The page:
Sun makes Sun Fire servers more like mainframes
Expands dynamic reconfiguration
The new tools amount to a policy-based workload manager that expands on the workload management tools available in Solaris and in Sun's estimation makes its Sun Fire 3800 through 15000 servers more mainframe-like.
The Web Dynamic Reconfiguration (WDR) tools developed by Sun adhere to the Web-Based Enterprise Management (WBEM) standard and are based on Patrol workload management and monitoring tools from BMC Software. The Sun Fire servers already have dynamic reconfiguration across domains, just like the prior "Starfire" Enterprise 10000 servers.
The new WDR software from Sun expands on that initial support from Sun, which debuted in the Starfires in March 2001, by providing a set of APIs based on WBEM standards that allow Solaris and third party applications to be controlled by the WDR code. Patrol is the first program that interfaces with these WDR APIs, allowing customers to use Patrol to function like a mainframe-style workload manager, which provides more granularity and application isolation than the workload managers provided in most Unix environments.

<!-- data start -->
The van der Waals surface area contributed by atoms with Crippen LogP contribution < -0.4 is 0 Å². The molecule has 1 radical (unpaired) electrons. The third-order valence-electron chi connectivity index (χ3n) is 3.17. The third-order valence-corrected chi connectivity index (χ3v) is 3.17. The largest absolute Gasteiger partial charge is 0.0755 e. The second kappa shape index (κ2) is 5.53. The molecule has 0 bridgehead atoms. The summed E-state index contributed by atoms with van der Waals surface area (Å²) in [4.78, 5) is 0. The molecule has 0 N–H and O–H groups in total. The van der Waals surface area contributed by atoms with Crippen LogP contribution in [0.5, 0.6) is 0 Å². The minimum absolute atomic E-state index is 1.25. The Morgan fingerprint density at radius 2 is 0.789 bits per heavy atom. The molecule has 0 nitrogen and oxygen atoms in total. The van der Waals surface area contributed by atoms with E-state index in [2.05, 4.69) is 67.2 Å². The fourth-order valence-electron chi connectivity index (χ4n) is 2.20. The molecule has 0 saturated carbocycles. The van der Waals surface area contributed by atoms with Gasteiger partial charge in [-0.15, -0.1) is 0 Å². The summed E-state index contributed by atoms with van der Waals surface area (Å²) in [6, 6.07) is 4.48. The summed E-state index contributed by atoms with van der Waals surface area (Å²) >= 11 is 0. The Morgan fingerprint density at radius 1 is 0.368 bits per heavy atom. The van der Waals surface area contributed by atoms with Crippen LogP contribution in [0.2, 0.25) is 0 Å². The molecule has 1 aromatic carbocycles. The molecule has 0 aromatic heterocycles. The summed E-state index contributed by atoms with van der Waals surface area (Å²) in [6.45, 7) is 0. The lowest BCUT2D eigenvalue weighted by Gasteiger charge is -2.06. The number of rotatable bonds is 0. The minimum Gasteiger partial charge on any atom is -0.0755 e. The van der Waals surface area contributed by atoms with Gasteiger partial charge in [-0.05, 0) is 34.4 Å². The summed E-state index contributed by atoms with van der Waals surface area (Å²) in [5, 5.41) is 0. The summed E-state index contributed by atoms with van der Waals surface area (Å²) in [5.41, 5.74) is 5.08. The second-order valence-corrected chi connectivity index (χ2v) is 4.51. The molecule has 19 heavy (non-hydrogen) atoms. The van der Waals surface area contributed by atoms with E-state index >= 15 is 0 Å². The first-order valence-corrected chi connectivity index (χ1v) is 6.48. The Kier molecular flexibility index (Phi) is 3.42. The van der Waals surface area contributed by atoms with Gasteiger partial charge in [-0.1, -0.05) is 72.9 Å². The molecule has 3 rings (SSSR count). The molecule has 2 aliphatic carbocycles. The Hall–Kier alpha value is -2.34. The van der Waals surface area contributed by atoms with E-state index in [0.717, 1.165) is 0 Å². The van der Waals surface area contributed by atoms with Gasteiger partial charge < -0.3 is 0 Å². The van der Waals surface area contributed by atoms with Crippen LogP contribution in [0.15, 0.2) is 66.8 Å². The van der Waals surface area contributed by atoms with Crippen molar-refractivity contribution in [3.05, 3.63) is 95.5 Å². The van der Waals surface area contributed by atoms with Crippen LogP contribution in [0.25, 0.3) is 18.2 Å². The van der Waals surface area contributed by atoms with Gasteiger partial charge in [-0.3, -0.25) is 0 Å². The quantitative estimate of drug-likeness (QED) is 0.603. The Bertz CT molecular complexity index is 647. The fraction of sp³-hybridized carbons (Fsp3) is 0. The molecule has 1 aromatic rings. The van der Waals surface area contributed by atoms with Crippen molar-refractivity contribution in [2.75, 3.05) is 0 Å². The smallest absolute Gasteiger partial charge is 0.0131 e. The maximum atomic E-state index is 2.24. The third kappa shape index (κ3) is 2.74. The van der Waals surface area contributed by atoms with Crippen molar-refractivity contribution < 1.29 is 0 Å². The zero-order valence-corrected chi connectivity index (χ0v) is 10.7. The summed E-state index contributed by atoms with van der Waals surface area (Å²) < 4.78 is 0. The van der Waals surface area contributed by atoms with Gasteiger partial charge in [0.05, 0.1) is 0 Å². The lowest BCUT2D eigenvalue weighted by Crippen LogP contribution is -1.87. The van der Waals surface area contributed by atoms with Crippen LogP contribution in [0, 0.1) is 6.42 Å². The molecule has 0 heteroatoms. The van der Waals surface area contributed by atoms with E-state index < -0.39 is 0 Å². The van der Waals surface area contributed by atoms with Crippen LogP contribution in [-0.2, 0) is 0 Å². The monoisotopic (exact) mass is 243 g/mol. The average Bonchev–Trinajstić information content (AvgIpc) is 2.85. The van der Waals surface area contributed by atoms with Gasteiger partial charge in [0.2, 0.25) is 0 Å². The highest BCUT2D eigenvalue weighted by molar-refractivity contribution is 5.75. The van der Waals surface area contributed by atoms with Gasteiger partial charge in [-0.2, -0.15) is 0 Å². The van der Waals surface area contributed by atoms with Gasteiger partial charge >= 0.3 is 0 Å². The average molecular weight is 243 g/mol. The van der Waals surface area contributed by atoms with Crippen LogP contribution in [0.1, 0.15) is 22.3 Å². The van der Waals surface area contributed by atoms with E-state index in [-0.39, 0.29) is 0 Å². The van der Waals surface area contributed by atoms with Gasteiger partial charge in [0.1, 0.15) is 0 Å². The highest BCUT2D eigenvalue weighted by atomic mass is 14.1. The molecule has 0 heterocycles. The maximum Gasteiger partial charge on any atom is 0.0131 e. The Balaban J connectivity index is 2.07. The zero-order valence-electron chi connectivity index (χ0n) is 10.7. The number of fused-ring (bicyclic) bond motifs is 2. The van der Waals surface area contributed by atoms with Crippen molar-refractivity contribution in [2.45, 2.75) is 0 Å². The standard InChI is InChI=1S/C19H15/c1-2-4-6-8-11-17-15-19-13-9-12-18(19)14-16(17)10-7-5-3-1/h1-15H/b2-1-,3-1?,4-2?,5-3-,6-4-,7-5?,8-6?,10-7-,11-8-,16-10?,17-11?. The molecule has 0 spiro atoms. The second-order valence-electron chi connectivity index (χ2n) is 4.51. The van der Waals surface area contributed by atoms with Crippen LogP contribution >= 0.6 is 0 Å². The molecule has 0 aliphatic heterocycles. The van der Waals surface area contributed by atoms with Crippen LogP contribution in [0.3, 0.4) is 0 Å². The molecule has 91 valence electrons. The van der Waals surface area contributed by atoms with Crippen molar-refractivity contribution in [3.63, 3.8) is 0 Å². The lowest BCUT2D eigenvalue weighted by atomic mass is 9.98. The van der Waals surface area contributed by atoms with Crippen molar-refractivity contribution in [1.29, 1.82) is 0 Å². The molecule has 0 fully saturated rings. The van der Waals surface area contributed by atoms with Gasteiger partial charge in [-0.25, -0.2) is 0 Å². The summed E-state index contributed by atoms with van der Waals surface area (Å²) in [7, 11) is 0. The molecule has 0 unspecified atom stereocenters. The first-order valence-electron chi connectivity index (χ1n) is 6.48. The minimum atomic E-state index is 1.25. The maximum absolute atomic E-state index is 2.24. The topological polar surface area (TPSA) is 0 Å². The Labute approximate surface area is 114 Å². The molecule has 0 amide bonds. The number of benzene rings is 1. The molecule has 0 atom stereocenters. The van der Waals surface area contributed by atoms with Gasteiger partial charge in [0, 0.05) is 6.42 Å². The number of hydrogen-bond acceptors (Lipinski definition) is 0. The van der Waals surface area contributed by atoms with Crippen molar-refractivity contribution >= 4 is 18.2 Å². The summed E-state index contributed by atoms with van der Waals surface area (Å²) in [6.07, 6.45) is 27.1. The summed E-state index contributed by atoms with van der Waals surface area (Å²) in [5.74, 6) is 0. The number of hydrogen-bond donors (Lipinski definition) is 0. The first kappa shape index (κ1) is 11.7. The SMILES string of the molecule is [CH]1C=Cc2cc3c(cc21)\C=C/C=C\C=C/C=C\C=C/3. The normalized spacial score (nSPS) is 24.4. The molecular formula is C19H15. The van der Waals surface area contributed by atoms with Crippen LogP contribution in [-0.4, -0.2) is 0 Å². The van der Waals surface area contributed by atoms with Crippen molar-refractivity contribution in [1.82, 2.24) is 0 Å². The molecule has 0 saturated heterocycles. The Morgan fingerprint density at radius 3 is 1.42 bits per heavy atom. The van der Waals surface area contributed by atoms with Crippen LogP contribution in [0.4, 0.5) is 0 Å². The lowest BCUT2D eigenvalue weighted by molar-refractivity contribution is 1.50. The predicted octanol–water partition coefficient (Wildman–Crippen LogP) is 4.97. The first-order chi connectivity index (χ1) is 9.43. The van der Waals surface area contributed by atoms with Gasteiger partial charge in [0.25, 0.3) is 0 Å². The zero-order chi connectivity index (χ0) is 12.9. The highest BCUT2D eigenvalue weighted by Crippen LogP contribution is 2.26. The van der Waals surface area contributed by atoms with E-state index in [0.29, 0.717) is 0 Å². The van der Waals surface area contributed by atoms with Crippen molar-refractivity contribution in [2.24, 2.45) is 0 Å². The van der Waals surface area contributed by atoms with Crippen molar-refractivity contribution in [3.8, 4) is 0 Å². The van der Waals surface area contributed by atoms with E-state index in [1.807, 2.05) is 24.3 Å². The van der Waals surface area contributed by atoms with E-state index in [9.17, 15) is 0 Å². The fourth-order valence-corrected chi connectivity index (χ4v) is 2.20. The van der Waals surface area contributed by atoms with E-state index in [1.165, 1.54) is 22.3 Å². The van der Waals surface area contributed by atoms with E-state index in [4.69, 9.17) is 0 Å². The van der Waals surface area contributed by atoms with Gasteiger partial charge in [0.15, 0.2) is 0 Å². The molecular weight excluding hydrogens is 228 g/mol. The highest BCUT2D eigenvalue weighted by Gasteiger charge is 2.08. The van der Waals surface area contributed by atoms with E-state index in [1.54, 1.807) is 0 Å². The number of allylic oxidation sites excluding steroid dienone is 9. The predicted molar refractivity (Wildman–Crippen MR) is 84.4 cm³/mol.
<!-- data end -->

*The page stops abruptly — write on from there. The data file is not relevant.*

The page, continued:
This is a big step in the direction of mainframes. In March 2001, when Sun announced Patrol for Automated Dynamic Reconfiguration for the Starfires, it was the first time policy-based workload management features of a program like Patrol suite could take control of Sun partitions. Before then, customers using the ADR partitions in the Starfires that were announced in December 1999 had to write their own policy scripts to manage how these partitions change to response to changing workloads.
Now Patrol can be used to monitor the performance in Starfire partitions and proactively move applications around in those partitions as conditions dictate. Sun's Solaris Resource Manager (SRM), announced in February 2000 as part of its Datacenter.com initiative that predates the Sun Fire server line, complements the WDR partition management software as it enables multiple applications to share resources, based on preset policies, within a domain.